Rana Dasgupta’s first non-fiction book is an investigation into what makes Delhi a city of unequal transformation, salted with ambition, aggression and misogyny. “Capital: A Portrait of Twenty-First Century Delhi” takes its shape from an “outsider’s” anxiety about not being able to understand a city that is primarily the by-product of refugees from India’s partition in 1947.
Dasgupta, 42, was born and raised in England, and belongs to a family of migrants whose roots are in the Lahore of British India, now Pakistan. In 2000, he flew to Delhi after quitting a marketing job in New York and fell “into one of the great churns of the age”.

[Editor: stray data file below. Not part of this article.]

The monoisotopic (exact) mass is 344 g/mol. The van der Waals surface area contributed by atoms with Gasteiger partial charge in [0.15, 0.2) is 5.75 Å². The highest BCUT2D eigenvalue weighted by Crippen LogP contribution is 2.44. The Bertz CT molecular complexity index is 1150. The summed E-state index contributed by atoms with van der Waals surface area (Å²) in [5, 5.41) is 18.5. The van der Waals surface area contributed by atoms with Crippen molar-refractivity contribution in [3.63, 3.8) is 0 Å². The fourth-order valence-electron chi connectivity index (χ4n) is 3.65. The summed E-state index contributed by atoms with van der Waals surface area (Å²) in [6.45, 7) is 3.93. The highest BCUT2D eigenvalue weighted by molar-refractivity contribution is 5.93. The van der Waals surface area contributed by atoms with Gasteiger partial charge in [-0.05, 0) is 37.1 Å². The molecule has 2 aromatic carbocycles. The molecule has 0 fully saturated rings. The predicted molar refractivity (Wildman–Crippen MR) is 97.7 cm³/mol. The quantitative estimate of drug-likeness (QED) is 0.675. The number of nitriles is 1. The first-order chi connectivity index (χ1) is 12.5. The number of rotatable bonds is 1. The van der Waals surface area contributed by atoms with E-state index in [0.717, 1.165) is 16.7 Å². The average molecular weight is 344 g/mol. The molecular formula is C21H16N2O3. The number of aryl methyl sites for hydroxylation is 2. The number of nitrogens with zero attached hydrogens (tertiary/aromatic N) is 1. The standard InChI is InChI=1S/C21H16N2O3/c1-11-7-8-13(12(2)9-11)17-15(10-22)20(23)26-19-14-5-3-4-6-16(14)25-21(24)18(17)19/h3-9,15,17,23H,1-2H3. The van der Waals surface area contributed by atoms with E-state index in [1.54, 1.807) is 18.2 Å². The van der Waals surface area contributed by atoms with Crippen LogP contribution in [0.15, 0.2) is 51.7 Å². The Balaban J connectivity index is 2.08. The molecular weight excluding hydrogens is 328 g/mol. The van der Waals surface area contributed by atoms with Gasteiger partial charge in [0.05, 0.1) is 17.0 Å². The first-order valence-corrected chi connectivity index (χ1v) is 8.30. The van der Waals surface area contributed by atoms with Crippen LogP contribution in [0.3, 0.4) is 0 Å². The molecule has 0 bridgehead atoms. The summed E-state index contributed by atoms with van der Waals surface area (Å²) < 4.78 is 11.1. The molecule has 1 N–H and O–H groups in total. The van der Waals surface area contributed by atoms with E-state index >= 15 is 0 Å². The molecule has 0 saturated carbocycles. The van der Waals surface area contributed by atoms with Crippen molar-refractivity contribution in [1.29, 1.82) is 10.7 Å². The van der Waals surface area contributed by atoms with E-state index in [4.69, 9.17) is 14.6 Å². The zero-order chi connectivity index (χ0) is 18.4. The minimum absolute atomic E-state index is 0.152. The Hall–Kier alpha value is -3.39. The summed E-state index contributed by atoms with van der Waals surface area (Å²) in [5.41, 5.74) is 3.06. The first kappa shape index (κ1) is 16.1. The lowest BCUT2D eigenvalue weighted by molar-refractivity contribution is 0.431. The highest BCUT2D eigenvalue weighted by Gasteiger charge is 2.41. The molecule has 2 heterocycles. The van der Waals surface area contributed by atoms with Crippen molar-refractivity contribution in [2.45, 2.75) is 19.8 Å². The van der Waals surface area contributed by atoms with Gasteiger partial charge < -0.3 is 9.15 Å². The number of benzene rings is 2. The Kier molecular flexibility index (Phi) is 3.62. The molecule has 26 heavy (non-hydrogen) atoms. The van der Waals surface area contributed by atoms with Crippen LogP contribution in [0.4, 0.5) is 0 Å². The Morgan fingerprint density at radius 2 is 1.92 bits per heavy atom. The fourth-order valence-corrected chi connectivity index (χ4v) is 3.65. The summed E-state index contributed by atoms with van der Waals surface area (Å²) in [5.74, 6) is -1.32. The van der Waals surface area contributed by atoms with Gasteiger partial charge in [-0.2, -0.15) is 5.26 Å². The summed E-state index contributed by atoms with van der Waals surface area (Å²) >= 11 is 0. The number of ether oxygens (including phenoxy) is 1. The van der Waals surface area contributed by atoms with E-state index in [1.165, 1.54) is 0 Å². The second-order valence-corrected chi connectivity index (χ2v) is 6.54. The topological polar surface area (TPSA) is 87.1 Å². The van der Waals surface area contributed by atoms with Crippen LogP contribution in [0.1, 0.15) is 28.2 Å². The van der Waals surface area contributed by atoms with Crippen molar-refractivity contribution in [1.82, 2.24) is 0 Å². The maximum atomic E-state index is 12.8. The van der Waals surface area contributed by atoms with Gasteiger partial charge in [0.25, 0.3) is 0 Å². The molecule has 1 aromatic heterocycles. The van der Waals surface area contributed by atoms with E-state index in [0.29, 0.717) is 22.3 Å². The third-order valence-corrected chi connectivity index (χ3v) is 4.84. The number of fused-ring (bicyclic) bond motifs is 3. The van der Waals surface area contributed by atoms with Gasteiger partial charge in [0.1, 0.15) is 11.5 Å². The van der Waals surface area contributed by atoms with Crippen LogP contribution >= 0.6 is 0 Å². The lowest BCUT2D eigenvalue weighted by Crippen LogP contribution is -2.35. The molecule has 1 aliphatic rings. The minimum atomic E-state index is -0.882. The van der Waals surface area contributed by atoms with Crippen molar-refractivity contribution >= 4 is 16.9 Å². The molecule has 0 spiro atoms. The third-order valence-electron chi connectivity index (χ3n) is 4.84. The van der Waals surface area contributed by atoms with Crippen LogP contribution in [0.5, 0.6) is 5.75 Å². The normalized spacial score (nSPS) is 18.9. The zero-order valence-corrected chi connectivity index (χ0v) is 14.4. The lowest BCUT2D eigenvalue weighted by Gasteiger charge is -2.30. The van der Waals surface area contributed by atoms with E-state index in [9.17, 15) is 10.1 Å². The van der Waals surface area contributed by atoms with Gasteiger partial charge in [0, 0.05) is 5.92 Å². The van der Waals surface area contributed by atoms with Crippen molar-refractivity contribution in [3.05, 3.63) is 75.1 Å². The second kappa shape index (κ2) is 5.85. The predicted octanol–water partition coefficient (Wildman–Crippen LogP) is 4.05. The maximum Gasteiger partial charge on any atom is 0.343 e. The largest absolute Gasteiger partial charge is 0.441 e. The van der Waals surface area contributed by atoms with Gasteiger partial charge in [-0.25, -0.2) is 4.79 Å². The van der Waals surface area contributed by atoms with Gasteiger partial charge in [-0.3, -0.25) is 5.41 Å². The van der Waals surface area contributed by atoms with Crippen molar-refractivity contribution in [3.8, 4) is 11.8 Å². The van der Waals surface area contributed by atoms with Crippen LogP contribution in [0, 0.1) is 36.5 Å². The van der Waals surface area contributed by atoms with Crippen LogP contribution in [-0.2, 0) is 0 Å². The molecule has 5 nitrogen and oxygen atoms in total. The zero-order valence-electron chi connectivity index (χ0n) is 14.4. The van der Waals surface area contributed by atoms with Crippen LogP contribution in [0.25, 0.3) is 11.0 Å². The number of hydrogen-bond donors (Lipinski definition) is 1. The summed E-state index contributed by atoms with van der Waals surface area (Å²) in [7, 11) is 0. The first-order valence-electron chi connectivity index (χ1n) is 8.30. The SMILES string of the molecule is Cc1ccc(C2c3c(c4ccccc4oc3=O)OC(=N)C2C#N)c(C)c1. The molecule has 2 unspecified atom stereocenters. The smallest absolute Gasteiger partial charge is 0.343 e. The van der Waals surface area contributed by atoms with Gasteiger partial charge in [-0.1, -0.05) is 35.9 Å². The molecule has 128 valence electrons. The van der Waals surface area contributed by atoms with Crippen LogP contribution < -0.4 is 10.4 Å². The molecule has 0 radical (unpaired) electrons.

Finished ‘Delhi Noir’, edited by Hirsh Sawhney. Pick it up if you want to know a city that is hardly visible and far less obvious.
At the sixth edition of the India Art Fair, there were probably half as many photographers as there were makeshift art galleries from different parts of the world. For a photographer, a visit to an art fair of a global scale can be awe-inspiring, overwhelming and baffling at the same time.
As I walked through the many stalls in the sprawling grounds of a south Delhi suburb, I asked myself a question: how do I capture someone else’s story, one that is already etched on a canvas or an installation?